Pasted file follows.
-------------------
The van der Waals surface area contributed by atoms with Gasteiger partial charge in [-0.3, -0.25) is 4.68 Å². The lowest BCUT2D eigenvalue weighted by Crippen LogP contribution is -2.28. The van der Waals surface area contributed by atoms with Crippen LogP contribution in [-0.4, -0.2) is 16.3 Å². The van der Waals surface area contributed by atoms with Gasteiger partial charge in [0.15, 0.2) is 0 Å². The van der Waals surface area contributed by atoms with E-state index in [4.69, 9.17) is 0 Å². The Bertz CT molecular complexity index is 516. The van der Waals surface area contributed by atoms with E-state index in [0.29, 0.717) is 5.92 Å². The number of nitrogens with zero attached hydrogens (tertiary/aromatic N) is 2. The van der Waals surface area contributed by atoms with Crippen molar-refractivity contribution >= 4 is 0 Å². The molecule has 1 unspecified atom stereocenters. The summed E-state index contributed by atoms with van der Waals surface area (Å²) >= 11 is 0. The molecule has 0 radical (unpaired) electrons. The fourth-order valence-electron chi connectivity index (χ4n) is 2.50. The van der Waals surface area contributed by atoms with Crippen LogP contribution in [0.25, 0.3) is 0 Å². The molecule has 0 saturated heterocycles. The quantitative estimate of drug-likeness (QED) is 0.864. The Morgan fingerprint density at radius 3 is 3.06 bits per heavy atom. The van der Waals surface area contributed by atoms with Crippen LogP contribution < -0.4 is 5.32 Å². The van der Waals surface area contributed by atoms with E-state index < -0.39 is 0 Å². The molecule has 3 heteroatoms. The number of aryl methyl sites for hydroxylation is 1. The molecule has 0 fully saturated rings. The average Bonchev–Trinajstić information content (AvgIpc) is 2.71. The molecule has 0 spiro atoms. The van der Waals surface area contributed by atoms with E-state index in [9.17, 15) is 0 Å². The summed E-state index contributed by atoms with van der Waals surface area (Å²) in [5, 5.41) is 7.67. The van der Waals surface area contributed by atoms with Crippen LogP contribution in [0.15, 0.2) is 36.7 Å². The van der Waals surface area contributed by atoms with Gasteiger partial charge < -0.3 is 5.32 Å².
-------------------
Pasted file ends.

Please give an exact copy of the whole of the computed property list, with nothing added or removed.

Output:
The van der Waals surface area contributed by atoms with Gasteiger partial charge in [-0.3, -0.25) is 4.68 Å². The lowest BCUT2D eigenvalue weighted by Crippen LogP contribution is -2.28. The van der Waals surface area contributed by atoms with Crippen LogP contribution in [-0.4, -0.2) is 16.3 Å². The van der Waals surface area contributed by atoms with Gasteiger partial charge in [0.15, 0.2) is 0 Å². The van der Waals surface area contributed by atoms with E-state index in [4.69, 9.17) is 0 Å². The Bertz CT molecular complexity index is 516. The van der Waals surface area contributed by atoms with E-state index in [0.29, 0.717) is 5.92 Å². The number of nitrogens with zero attached hydrogens (tertiary/aromatic N) is 2. The van der Waals surface area contributed by atoms with Crippen molar-refractivity contribution >= 4 is 0 Å². The molecule has 1 unspecified atom stereocenters. The summed E-state index contributed by atoms with van der Waals surface area (Å²) >= 11 is 0. The molecule has 0 radical (unpaired) electrons. The fourth-order valence-electron chi connectivity index (χ4n) is 2.50. The van der Waals surface area contributed by atoms with Crippen LogP contribution in [0.25, 0.3) is 0 Å². The molecule has 0 saturated heterocycles. The quantitative estimate of drug-likeness (QED) is 0.864. The Morgan fingerprint density at radius 3 is 3.06 bits per heavy atom. The van der Waals surface area contributed by atoms with Crippen LogP contribution < -0.4 is 5.32 Å². The van der Waals surface area contributed by atoms with E-state index < -0.39 is 0 Å². The molecule has 3 heteroatoms. The number of aryl methyl sites for hydroxylation is 1. The molecule has 0 fully saturated rings. The average Bonchev–Trinajstić information content (AvgIpc) is 2.71. The molecule has 0 spiro atoms. The van der Waals surface area contributed by atoms with E-state index in [9.17, 15) is 0 Å². The summed E-state index contributed by atoms with van der Waals surface area (Å²) in [5, 5.41) is 7.67. The van der Waals surface area contributed by atoms with Crippen LogP contribution in [0.15, 0.2) is 36.7 Å². The van der Waals surface area contributed by atoms with Gasteiger partial charge < -0.3 is 5.32 Å².